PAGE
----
- In Indonesia, the Chinese tea plantation was initially started in Buitenzorg (now Bogor) in 1824. According to the Indonesia Tea Board, tea plantation is mainly located in West Java (almost 100 thousand hectares) with total production reached up to 104 thousand tons followed by Central Java (9 thousand hectares). In the last 20 years, tea plantation has been dominated by individual owners which in total reach 65 hectares, state plantations only own 43 hectares, followed by private company plantation at 34 hectares.
- Indonesia tea production keeps on declining every year. The production volume was at 169 thousand tons in 2003, then was lowered down to around 150 thousands-ish in 2007. According to Ministry of Agriculture, production in 2017 was only reached 139 thousand tons. These are influenced by the following factors:
- Land conversion from agricultural to non-agricultural land. There was a 26% decrease in total land plantation from 153 thousand hectares in 2000 to 113 thousand hectares in 2018. The situation got worse since the market was also exposed to imported, and it made local farmers switch growing other plants.
- Low domestic demand. Tea consumption is at 350 grams per capita per year, still at the same rate to the ‘70s, despite all the economic and income growth Indonesia has achieved.
- Competition with ready-to-drink (RTD) beverages. The industry especially can’t compete with the rapid innovation and growth of RTDs, such as packaged, isotonic drink or energy drink, mineral water, soft drinks, RTD juice, and RTD milk
- In 2018, tea recorded weaker retail volume growth than in the previous year due to declining consumer purchasing power. Tea category is approaching saturation and it has strong distribution to all the regions in Indonesia. In addition, considering that is not a primary need for Indonesian people, tea consumption tends to decline along with decreasing purchasing power.
- With the convenience of being able to make tea without having to filter loose tea, consumers are increasingly comfortable with the tea bag format. Black tea bags significantly outperformed loose in 2018. In terms of flavor, black and green tea are the most preferred tea in Indonesia.
- Indonesia exports best quality tea abroad, then it comes back as a foreign brand. From January to August 2018, the export value reached USD 5.31 million, a 130% increase compared to the same period in 2017. The current biggest markets for premium teas are United Kingdom, Netherlands, and US. While the demand for wholesale mostly comes from Hong Kong, Japan, Malaysia, Pakistan, Singapore, Thailand, and Philippines. Those countries will mix Indonesian tea in RTDs
Indonesia, Sinar Sostro and Tangmas are the key players in the tea category.
- Unilever Indonesia continued to lead in 2018 with its Sariwangi brand, mainly contributed by its black tea bags. The brand is supported by a quite aggressive marketing and distribution which enabled the brand to remain the leader.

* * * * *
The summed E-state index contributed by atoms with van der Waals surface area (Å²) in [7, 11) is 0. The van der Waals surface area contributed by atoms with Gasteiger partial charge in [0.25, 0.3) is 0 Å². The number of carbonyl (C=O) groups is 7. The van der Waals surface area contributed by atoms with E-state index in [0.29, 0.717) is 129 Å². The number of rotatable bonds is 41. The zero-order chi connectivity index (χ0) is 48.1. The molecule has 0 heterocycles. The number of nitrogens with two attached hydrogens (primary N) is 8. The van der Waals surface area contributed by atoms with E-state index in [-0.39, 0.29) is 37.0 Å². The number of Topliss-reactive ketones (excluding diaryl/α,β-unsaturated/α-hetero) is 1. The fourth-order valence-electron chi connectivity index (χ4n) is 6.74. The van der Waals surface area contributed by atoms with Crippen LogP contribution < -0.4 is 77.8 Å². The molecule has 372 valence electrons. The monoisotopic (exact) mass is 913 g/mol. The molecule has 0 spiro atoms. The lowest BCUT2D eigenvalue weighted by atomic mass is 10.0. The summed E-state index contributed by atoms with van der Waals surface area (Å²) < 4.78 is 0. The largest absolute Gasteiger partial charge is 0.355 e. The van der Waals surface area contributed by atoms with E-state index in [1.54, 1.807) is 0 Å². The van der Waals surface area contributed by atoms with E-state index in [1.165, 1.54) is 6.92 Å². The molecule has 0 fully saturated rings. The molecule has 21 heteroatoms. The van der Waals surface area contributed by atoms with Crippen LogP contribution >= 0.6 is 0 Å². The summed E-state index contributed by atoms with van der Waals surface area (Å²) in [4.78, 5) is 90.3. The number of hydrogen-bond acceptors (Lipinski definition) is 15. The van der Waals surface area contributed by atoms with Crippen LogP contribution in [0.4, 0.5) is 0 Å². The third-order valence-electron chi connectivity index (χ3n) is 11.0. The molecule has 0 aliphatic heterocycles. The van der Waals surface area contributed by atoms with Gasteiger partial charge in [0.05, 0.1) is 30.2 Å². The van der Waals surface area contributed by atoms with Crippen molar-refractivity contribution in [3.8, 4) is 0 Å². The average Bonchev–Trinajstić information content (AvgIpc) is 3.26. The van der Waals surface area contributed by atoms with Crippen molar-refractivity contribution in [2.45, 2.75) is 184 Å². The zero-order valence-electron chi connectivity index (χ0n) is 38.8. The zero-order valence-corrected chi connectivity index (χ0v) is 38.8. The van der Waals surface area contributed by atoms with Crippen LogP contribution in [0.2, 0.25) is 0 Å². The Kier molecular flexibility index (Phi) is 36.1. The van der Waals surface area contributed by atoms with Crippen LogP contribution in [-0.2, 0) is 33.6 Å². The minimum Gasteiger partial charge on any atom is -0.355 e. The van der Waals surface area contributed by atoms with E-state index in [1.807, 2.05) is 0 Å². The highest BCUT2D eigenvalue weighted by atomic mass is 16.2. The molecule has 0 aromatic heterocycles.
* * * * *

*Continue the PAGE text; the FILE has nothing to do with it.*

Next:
- Sinar Sosro with its Sosro brand stood in second place, also contributed mainly by its black tea bags.
- Tangmas with its 2 Tang brand (black and green tea bags) stands in third place.
- Within green tea flavor, Kepala Djenggot and Tong Tji were leading.
- The tea market is competitive due to tough competition with the local brands which perceived to have strong traditional images, such as:
- Teh Tong Tji, Teh Cap Botol, Teh Cap Poci, Teh Gopek (from Central Java)
- Teh Cap Bendera (from Medan, Sumatera) and Teh Prendjak (from Riau, Sumatera)
- Teh Gunung Satria (from South Kalimantan).
CONSUMERS CONSUMPTION AND PURCHASE HABIT
- Tea plays a central role in most Indonesian meals and social occasions. Most regions in Indonesia have tea-drinking habits regardless of what kind of food they eat. It is like taking mineral water anytime, anywhere, and with any food. Despite its presentation differences, according to each individual preference whether as hot or cold drink, tea is always a company to every mealtime
- All restaurants and hotels in Indonesia also prepare tea in the local fashion and many cater to international tastes as well. In some restaurants in Indonesia, tea is given for free to the customers, and they can reorder as many as they like. Because of this, tea is solely seen as a thirst-quencher and perceived as less valuable, according to interviewed among several urban youngsters conducted by BBC. Whereas premium tea that is sold in cafes are seen unattractive due to the old-fashioned image. They stated that tea is supposed to be cheaper than coffee. This finding is understandable, as drinking coffee has become a trend in Indonesian urban culture. Drinking coffee is perceived as cool and trendy. A normal price for a cup of coffee in Jakarta is around IDR 30 thousand – contrary to the worthless tea. If it offers something different or innovative, then they will consider to try and spend more.
- According to a survey conducted by Jakpat in 2017 in Indonesia, there were three reasons for consumers to consume tea: because the tastes good (36%), their favorite drink (35%) and it helps them to keep healthy (29%).
- The research found that loose tea/tea bag is mostly consumed by adults and many of them are blue-collar workers, whilst RTD is more able to tap into teenagers age group, and many come from the upper class
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